I have yet to find an American chum who can be counted on for a jorl. (And yes, I do request acknowledgement for the fact that I coined the phrase jorl. (*Not to be confused with jawl which rhymes with brawl.) They are not up for midnight jaunts to the local pub for ‘one and done’ after a shift because they are watching re-runs of EastEnders. They don’t drink because they are diabetic and in any case the sulfites in wine gives them a headache. They have one small sherry before supper. They don’t eat giant slices of pizza because it gives them acid reflux (whatever that is) and too much salt causes oedema. Being with people of my age depresses me. People of my age are knitting bootees for their umpteenth grandchild. They are always going in for colonoscopies. They refuse to come with me to see Pink Floyd. (“Are you nuts? The traffic will be impossible!”) The only thing they exert is caution.

My co-workers, on the other hand, are more fun. They live life at a helter-skelter pace, go kayaking in the moonlight, drive to New York or Atlantic City on a whim – even if it’s raining shuttlecocks. One pretty boy insists that when he is a famous model, he will buy me a baby blue Rolls-Royce. Or is it a Bentley? Optimism such as this is marvellous to be around. As the old German proverb goes Youth is a period when we believe many things that are not true, in old age we doubt many truths.”

According to the Seven Essene Mirrors of Relationship about which Gregg Braden writes so eloquently, the mystery of the Third Mirror has to do with reflections of loss. “As you journey through the waking dream that is your life, pieces of you may be lost, innocently given away or taken away by those who have power over you. These portions of you are your compromises, exchanged for surviving your experience of life.

The pattern of losing, giving away or having it taken away is a path I know well.

To the degree that you have experienced losses to survive, there remain emptinesses waiting to be filled. The voids are like empty charges. When you encounter someone with a charge complementing parts of you that have been lost, their charge is a gift from the universe.

My bestie is a kid about a third of my age who succeeded where many others failed. He inspired me to write this little blog. The friend who understands you creates you.

He is a brilliant linguist, recently graduated, and has the kind of poetic soul, limitless curiosity about the world and compassion that men will grow to envy. Despite the fact that we have never met – he is almost in constant motion – now in Genève, now in Jerusalem, soon in Spain – but a recent kindness was putting a prayer for me in the Wailing Wall in Jerusalem.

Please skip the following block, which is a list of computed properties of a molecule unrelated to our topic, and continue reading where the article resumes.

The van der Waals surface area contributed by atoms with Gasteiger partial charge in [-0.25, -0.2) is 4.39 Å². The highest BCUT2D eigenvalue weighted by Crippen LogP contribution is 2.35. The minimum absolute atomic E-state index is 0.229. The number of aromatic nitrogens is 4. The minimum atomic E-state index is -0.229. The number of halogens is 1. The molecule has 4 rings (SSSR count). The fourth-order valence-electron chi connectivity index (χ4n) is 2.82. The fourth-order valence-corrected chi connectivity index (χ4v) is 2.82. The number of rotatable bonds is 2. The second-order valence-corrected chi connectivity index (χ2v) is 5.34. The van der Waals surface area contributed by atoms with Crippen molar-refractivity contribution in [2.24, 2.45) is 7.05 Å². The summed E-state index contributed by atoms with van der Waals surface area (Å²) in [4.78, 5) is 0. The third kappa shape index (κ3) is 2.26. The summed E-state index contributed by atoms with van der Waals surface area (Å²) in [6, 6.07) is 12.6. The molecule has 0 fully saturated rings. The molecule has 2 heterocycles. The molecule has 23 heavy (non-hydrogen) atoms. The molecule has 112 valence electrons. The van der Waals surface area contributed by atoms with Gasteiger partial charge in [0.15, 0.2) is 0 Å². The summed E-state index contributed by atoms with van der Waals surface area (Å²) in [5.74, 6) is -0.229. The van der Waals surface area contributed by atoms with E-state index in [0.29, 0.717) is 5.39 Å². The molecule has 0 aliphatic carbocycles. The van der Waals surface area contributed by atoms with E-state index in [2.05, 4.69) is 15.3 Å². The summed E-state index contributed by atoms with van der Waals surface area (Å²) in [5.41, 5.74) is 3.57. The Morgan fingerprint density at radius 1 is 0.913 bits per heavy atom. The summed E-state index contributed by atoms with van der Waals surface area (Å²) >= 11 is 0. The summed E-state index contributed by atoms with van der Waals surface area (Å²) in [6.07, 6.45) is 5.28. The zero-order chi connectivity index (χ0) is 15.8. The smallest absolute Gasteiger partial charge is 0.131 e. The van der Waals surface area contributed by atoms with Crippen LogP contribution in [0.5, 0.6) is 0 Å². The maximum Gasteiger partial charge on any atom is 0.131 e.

I have pondered often on our friendship. Perhaps he is the embodiment of the Third Essene mirror. He brings to my life that which I have lost, given away, had taken away from me or forgotten within myself.

Perhaps I find companionship with the young moderns because in the end youth has to do with spirit, not age.

As Henry Miller remarked “Men of seventy and eighty are often more useful than the young. Theirs is the real youth.”

Conversation Envy

Anaïs Nin once observed that life shrinks or expands in proportion to one’s courage.

I have pondered this for some time and am bound to disagree. Life shrinks or expands, at least to me, in proportion to one’s conversations.

Last night I had an acute episode of Conversation Envy.

I can tolerate the drivel most of the time, but deep down I secretly yearn for a philosophical argument and a fresh point of view with the odd bon mot thrown in the mix to keep things fresh.

Living in a blaze of obscurity has its drawbacks. One is the quality of chat to which one is exposed.

Quentin Crisp said that the key to speaking with style is to command of a vocabulary large enough to give you both flexibility and precision in expressing yourself. The more words you have the more accurate and entertaining will be your self-portrayal in conversation.

Recall the startled bemusement of Molière’s Monsieur Jourdain in “Le Bourgeois Gentilhomme.” “Good heavens. For more than forty years I have been speaking prose without knowing it!”

These days one is engulfed in incoherence. Grammatical errors aside (“Between you and I”, problems with “infer” and “imply”, “flout” and “flaunt”), there is a paucity in topic matter.

Last night I was waiting on a table of distinction. Both elegant women wore the kind of important necklaces that one can only buy at the Metropolitan Museum store: heavy amber beads and interesting silver.

The men were straight out of Renoir’s Boating Party.

At the end of the evening I had occasion to be near their table. Their conversation stopped me in my tracks.

One of the men suggested that love, like evil, is a mystery.

There was mention of ‘meaningless malevolence’ and references to the Classics. They may have quoted Yeats and TS Eliot. There was objection to using the word ‘apartheid’ in contexts other than the South African one.

I did know what I was hearing, however. The quartet was engaged in mental callisthenics and the exchange of ideas.

I yearned to partake of this conversational feast.

I was having an attack of Conversation Envy!

One of the chaps, Michael Curtis, was talking about a piece he had written for American Thinker and how he had titled it “When will Irish Eyes be Smiling on Israel.”

I was engrossed.

Usually I don’t bother to eavesdrop on conversations. They are invariably as useless as wet newspaper. Most of what passes as conversation flows as swiftly as papier-mâché. No one really listens to anyone else and if you try it you will see why. There is a difference between conversation and speech. People have not lost the power of speech. They have lost the art of conversation.